More Journalists Using Facebook And Twitter

Journalists relying on social media for stories

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More than a third (37%) of traditional journalists now contribute to Twitter and 39 percent produce content for a blog as part of their expanded duties, according to a new PRWeek/PR Newswire Media Survey.

"Across the board you can see a change in journalists’ behavior," said Sarah Skerik, VP of distribution services at PR Newswire.

"Journalists are doing more with less. They seem to be acting more aggressively about finding their stories, digging a bit deeper for story angles."

Journalists are using social networks to help find story ideas, with 24 percent reporting they consider sites like Facebook and Twitter an important way to connect with experts, an increase from 13 percent in 2009. In addition, 46 percent of journalists say they sometimes or always use blogs for research; 33 percent report using social networks in their research, compared to 24 percent in 2009.


The popularity of social media has impacted how media professionals are interacting with the PR industry. Overall, 43 percent of journalists have been pitched through social networks, compared to 31 percent in 2009.

"Coverage oftentimes comes from building a relationship with a journalist, and it’s becoming more frequent in the industry to establish those relationships through
social media," says Amy Prenner, founder of the LA-based Prenner Group.

Overall, 59 percent of traditional journalists are the author of a blog, either personal or professional, and 31 percent are writing a blog for their traditional outlet, an increase from 28 percent in 2009.

"Heavier workloads, shorter deadlines, and increased competition are causing journalists to seek out new sources of information to help them get their jobs done, including social networks," said Erica Iacono, executive editor of PRWeek.



More Journalists Using Facebook And Twitter
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  • http://serpeoseo.wordpress.com Wensite Search Engine Listing COmpany Philadelphia

    The trade known as journalism has always been underrated and the majority of those involved in the vocation are underpaid. To break into journalism, one is usually relegated to the boring stories of little or no real color, sitting thorough municipal board meetings, where the first story may pay $75 and the second $20 and the third even less. This is rotten work for the aspiring writer and frustrating because the work does not pay the bills. Getting a break is very difficult.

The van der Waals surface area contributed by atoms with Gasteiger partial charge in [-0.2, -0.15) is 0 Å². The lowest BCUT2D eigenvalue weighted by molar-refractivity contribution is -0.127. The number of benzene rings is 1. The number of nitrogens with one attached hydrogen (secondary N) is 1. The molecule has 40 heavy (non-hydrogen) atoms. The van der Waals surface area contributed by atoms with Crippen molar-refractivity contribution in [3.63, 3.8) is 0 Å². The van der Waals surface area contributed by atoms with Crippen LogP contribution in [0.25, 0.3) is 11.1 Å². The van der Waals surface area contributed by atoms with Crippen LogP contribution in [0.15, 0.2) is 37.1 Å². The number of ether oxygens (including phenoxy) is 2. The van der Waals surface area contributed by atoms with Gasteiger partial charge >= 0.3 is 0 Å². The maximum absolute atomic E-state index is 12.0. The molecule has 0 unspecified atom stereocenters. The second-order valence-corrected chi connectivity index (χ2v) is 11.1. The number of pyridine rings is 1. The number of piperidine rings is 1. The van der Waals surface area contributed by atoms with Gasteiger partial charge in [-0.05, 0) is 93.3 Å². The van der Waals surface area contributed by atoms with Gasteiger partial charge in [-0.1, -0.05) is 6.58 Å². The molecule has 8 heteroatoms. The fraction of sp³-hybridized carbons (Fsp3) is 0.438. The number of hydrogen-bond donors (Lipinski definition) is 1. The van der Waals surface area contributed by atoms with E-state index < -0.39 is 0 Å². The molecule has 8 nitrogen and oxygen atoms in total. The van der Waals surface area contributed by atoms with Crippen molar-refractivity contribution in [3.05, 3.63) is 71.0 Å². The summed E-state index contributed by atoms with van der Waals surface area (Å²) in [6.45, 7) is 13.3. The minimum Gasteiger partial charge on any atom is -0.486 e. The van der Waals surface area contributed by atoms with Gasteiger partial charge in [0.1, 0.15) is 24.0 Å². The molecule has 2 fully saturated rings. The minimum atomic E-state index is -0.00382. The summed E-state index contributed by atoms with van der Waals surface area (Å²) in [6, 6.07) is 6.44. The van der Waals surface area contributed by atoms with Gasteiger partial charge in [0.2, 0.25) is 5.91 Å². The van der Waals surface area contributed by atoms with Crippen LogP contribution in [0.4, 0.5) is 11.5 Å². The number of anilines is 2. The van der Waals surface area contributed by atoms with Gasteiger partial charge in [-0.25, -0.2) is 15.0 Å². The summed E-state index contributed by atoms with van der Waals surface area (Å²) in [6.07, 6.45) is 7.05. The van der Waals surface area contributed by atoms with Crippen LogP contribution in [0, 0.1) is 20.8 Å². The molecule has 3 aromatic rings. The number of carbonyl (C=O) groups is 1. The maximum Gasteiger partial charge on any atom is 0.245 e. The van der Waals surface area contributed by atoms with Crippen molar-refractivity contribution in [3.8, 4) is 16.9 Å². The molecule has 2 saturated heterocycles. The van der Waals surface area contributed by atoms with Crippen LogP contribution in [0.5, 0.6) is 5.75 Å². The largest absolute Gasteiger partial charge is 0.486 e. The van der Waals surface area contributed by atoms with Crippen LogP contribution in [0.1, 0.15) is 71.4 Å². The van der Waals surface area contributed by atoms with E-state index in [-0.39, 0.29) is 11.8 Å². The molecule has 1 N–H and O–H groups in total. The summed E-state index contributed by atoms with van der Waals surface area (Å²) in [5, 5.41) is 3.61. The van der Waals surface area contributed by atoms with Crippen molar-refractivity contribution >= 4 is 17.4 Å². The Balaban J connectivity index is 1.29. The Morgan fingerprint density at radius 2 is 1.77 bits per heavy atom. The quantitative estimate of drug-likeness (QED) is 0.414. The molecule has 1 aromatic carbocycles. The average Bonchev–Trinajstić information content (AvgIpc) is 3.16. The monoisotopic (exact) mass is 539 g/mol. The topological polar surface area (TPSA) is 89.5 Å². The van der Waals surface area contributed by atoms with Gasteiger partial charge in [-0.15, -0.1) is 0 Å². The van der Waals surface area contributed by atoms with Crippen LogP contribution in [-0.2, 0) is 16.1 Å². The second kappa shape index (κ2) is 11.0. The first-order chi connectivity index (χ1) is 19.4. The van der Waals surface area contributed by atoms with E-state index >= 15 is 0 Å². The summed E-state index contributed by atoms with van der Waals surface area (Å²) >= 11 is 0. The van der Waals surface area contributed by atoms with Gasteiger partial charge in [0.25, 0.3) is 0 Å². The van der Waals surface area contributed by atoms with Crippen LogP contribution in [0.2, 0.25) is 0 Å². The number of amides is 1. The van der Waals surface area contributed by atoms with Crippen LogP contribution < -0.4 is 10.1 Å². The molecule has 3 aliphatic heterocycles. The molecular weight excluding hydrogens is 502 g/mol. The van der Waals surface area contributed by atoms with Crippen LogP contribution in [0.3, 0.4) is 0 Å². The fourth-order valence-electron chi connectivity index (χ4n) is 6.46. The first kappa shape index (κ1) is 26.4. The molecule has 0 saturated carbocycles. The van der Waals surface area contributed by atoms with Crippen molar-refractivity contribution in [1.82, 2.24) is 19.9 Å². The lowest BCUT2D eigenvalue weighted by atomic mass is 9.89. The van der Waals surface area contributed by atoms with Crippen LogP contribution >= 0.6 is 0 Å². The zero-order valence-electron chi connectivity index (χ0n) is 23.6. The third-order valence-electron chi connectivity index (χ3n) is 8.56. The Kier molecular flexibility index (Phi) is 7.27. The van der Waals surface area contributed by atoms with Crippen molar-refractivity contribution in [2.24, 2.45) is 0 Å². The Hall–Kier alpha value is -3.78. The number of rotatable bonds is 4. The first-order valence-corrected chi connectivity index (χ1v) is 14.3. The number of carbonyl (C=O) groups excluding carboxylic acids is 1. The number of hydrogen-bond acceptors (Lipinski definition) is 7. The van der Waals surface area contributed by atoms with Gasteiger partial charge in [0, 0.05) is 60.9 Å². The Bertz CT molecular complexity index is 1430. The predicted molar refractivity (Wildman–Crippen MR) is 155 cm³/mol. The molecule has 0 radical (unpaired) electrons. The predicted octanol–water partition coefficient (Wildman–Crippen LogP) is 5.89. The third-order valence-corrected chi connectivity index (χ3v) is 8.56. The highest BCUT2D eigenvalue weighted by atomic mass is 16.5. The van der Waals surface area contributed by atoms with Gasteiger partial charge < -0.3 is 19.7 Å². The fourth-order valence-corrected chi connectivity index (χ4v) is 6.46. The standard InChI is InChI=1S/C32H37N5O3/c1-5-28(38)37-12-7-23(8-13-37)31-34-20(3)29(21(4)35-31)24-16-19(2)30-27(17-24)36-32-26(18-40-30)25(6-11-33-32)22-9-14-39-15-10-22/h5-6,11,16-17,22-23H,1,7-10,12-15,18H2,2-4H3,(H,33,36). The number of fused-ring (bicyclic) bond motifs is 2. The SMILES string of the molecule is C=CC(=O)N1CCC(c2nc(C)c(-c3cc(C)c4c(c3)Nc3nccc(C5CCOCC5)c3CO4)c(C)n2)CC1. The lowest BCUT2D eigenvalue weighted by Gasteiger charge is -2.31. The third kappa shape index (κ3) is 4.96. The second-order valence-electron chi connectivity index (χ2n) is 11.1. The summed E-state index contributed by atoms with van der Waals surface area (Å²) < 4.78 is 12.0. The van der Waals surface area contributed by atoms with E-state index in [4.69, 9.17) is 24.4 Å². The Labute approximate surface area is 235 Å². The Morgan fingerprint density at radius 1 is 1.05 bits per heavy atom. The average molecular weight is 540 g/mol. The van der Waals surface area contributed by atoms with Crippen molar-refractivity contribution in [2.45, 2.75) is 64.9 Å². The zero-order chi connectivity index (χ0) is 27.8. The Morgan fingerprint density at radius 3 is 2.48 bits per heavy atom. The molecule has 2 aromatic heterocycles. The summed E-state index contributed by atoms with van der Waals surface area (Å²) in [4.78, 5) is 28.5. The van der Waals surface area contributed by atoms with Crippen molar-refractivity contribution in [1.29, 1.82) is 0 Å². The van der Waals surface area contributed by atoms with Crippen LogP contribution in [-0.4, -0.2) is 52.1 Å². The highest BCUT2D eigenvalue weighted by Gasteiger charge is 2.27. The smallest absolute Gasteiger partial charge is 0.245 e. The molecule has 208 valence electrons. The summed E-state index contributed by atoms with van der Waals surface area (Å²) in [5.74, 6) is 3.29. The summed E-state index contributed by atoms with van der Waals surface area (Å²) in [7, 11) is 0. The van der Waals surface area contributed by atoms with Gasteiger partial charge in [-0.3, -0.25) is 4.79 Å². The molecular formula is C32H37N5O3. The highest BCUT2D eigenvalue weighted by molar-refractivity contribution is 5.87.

More rewarding is the internet’s bolg-sites where a writer can wing it with his or her own experiences or pull from that of others. Material is everywhere and the source for many stories come from the experiences of others.

    Starting one’s own blog is very simple now with sites like WordPress and the rewards grow with every day. it is the very astute writer that can exploit these sites as Google, Bing and Yahoo scrape the RSS feeds along with many sites on the web whose operators have little talent but use the fresh content for traffic. Writing for a living has now become fruitful with strong potential for those that do not look solely to their places of daily employment for empowerment. Those possessing the skill and having strong will toward their goals will excel beyond their wildest dreams. Once the tricks are learned on how to leverage content, the very one thing with which the majority of SEO experts have the most trouble, the sky is the limit!

  • http://jamiefavreau.wordpress.com Jamie Favreau

    I am a firm believer if you meet a journalist who has embraced the technology the PR practitioner can go far. I did not pitch a story to a reporter who was following me but he noticed me talking about a subject and then it wound up on the news. I was trying to build a relationship with him but for him to take what I was talking a lot about and then pass it on. Well it made my day.

    You can’t just have social media nor can you just have the old way. A mix of both is crucial in today’s environment.

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